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Explicit variable declaration

Hello everyone!

It is my first message on this list, therefore I would like to say
hello to everyone. I am fourth year student of CS on the Univeristy of
Warsaw and recently I have become very interested in dynamically typed
languages, especially Python.

I would like to ask, whether there is any way of explicitly declaring
variables used in a function? While I am pretty sure, that there is no
such way in the language itself, I would like to know, whether there
are any third-party tools to do that. This would be very useful for me
during development, so I am looking for such a tool.

--
Filip GruszczyƄski
Jun 27 '08 #1
11 4228
On Apr 22, 7:39 pm, "Filip Gruszczyński" <grusz...@gmail.comwrote:
Hello everyone!

It is my first message on this list, therefore I would like to say
hello to everyone. I am fourth year student of CS on the Univeristy of
Warsaw and recently I have become very interested in dynamically typed
languages, especially Python.

I would like to ask, whether there is any way of explicitly declaring
variables used in a function? While I am pretty sure, that there is no
such way in the language itself, I would like to know, whether there
are any third-party tools to do that. This would be very useful for me
during development, so I am looking for such a tool.
def a_function(args):
# Local variables: item, item2
...

;-)
Jun 27 '08 #2
On Apr 22, 7:39 pm, "Filip Gruszczyński" <grusz...@gmail.comwrote:
Hello everyone!

It is my first message on this list, therefore I would like to say
hello to everyone. I am fourth year student of CS on the Univeristy of
Warsaw and recently I have become very interested in dynamically typed
languages, especially Python.

I would like to ask, whether there is any way of explicitly declaring
variables used in a function? While I am pretty sure, that there is no
such way in the language itself, I would like to know, whether there
are any third-party tools to do that. This would be very useful for me
during development, so I am looking for such a tool.
You mean the type? Not in 2.x, but in 3.x, there are function
annotations:

def a_function(arg1: int, arg2: str) -None: pass
>
--
Filip Gruszczyński
Jun 27 '08 #3
"Filip GruszczyƄski" <gr******@gmail.comwrites:
I have become very interested in dynamically typed languages,
especially Python.
Good to know. Welcome to the group.
I would like to ask, whether there is any way of explicitly
declaring variables used in a function?
Declaring what about them? If you mean declaring the type, remember
that Python deliberately allows any name to be bound to any object;
type declarations can't be enforced without losing a lot of the power
of Python.

--
\ "Hanging one scoundrel, it appears, does not deter the next. |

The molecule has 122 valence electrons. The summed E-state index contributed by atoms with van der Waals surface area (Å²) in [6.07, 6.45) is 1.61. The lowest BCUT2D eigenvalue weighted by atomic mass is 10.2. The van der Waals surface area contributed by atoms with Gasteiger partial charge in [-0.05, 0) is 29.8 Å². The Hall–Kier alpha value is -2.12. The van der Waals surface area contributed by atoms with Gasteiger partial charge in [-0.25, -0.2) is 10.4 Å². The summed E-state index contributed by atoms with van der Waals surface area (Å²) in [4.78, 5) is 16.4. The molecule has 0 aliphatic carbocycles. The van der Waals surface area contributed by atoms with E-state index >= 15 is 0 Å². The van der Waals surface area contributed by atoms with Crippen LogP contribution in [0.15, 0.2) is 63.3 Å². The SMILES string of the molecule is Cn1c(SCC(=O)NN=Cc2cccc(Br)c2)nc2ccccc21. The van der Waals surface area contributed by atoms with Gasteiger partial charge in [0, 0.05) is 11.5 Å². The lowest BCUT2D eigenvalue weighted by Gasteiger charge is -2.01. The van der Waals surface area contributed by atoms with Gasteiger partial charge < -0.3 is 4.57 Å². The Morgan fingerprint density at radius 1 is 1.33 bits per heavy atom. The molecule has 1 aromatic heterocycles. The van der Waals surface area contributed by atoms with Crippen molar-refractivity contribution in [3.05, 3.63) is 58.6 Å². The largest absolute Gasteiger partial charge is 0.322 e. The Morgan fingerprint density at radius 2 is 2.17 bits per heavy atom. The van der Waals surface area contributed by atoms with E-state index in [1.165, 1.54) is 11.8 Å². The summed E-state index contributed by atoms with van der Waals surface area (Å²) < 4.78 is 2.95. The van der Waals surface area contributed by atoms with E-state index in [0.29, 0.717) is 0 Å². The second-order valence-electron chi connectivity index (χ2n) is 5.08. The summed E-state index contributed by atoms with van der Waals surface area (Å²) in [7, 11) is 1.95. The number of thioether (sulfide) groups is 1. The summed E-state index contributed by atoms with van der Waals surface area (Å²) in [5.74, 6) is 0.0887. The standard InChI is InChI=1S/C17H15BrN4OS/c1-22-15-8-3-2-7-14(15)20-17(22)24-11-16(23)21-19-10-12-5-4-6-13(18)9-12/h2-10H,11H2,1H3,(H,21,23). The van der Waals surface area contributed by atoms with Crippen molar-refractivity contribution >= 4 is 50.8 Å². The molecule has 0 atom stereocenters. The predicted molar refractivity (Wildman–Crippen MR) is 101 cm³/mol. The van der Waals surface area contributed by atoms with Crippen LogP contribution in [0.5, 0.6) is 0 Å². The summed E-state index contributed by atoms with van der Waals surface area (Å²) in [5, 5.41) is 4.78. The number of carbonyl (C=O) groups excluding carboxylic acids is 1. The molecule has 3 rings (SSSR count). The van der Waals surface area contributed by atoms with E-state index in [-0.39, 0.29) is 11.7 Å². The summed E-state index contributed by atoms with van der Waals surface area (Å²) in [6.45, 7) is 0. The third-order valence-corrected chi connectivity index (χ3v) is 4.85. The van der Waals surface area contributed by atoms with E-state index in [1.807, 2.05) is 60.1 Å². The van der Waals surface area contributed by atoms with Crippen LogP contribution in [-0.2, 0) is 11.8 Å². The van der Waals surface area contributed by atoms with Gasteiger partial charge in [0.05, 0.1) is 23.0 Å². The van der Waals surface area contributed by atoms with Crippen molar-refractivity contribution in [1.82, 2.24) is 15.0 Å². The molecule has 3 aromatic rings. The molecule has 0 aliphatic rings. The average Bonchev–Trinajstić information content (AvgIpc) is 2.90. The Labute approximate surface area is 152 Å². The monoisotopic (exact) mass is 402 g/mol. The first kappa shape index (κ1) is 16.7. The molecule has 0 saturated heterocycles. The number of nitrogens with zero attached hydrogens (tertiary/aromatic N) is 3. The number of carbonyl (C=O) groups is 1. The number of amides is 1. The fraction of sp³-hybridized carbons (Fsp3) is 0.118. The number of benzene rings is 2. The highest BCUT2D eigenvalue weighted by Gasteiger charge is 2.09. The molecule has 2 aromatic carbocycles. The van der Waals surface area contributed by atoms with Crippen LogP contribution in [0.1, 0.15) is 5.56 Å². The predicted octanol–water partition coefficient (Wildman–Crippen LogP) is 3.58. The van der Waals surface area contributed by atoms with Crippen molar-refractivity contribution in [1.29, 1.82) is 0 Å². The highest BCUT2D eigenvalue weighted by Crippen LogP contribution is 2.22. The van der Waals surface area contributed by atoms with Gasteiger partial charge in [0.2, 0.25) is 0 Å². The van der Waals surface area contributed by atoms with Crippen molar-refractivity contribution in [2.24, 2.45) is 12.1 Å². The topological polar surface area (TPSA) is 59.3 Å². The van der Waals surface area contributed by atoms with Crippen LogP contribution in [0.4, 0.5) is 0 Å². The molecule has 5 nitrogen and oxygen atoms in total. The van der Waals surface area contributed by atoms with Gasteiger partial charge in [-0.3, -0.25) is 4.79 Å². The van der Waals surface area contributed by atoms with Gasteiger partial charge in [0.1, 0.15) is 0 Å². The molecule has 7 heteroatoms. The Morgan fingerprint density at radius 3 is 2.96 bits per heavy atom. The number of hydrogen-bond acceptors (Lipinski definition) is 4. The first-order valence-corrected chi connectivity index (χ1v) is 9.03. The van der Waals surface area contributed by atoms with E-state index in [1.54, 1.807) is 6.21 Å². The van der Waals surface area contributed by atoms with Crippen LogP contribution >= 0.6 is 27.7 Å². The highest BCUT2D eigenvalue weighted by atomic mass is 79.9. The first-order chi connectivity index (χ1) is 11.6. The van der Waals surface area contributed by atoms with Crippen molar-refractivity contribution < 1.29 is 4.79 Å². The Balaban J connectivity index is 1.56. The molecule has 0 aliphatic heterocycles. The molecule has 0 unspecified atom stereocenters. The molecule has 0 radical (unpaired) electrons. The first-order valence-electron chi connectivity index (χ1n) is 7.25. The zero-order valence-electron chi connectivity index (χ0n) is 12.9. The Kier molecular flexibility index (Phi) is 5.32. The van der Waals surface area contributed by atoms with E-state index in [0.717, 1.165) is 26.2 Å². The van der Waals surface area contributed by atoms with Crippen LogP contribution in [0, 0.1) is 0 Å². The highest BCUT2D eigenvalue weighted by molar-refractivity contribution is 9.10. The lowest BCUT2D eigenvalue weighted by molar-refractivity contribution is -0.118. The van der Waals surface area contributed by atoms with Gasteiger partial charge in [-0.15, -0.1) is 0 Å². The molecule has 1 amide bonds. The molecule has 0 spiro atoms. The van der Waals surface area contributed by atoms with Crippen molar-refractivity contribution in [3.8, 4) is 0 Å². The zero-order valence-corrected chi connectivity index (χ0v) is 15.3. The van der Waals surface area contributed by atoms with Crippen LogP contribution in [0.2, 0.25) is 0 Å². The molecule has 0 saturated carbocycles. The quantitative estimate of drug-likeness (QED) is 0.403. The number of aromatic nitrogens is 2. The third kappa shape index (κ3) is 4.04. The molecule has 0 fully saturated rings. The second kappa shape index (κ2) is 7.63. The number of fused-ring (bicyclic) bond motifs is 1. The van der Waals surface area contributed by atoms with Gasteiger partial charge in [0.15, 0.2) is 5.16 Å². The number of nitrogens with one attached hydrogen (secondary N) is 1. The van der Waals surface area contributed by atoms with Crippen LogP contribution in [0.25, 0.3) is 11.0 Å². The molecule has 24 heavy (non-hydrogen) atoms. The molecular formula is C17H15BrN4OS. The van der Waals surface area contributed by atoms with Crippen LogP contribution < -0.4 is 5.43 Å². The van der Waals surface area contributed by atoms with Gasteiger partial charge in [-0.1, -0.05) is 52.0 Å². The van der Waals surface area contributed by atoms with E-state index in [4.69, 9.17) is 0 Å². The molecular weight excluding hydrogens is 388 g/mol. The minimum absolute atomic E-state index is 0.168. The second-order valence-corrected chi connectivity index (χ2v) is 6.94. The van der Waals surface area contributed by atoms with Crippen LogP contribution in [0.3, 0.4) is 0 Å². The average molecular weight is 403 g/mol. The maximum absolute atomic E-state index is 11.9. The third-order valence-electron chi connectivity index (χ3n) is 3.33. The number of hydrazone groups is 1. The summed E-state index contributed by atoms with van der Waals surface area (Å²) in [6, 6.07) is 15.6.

`\ Well, what of it? The first one is at least disposed of." -- |
_o__) Henry L. Mencken |
Ben Finney
Jun 27 '08 #4
You mean the type? Not in 2.x, but in 3.x, there are function
annotations:

def a_function(arg1: int, arg2: str) -None: pass
Nope, I don't like types ;-) 3.x seems pretty revolutionary, and this
typing can be appreciated by some people.
Declaring what about them? If you mean declaring the type, remember
that Python deliberately allows any name to be bound to any object;
type declarations can't be enforced without losing a lot of the power
of Python.
Just declaring, that they exist. Saying, that in certain function
there would appear only specified variables. Like in smalltalk, if I
remember correctly.

--
Filip GruszczyƄski
Jun 27 '08 #5
Filip GruszczyƄski wrote:
> You mean the type? Not in 2.x, but in 3.x, there are function
annotations:

def a_function(arg1: int, arg2: str) -None: pass

Nope, I don't like types ;-) 3.x seems pretty revolutionary, and this
typing can be appreciated by some people.
>Declaring what about them? If you mean declaring the type, remember
that Python deliberately allows any name to be bound to any object;
type declarations can't be enforced without losing a lot of the power
of Python.

Just declaring, that they exist. Saying, that in certain function
there would appear only specified variables. Like in smalltalk, if I
remember correctly.
Icon has (had?) the same feature: if the "local" statement appeared then
the names listed in it could be assigned in the local namespace, and
assignment to other names wasn't allowed.

A lot of people assume that's what the __slots__ feature of the new
object model is for, but it isn't: it's actually a memory conservation
device for circumstances when millions of objects must be created in an
application.

regards
Steve
--
Steve Holden +1 571 484 6266 +1 800 494 3119
Holden Web LLC http://www.holdenweb.com/

Jun 27 '08 #6
Steve Holden <st***@holdenweb.comwrote:
Filip Gruszczy"ski wrote:
>Just declaring, that they exist. Saying, that in certain function
there would appear only specified variables. Like in smalltalk, if I
remember correctly.
Icon has (had?) the same feature: if the "local" statement appeared
then
the names listed in it could be assigned in the local namespace, and
assignment to other names wasn't allowed.
Python being what it is, it is easy enough to add support for declaring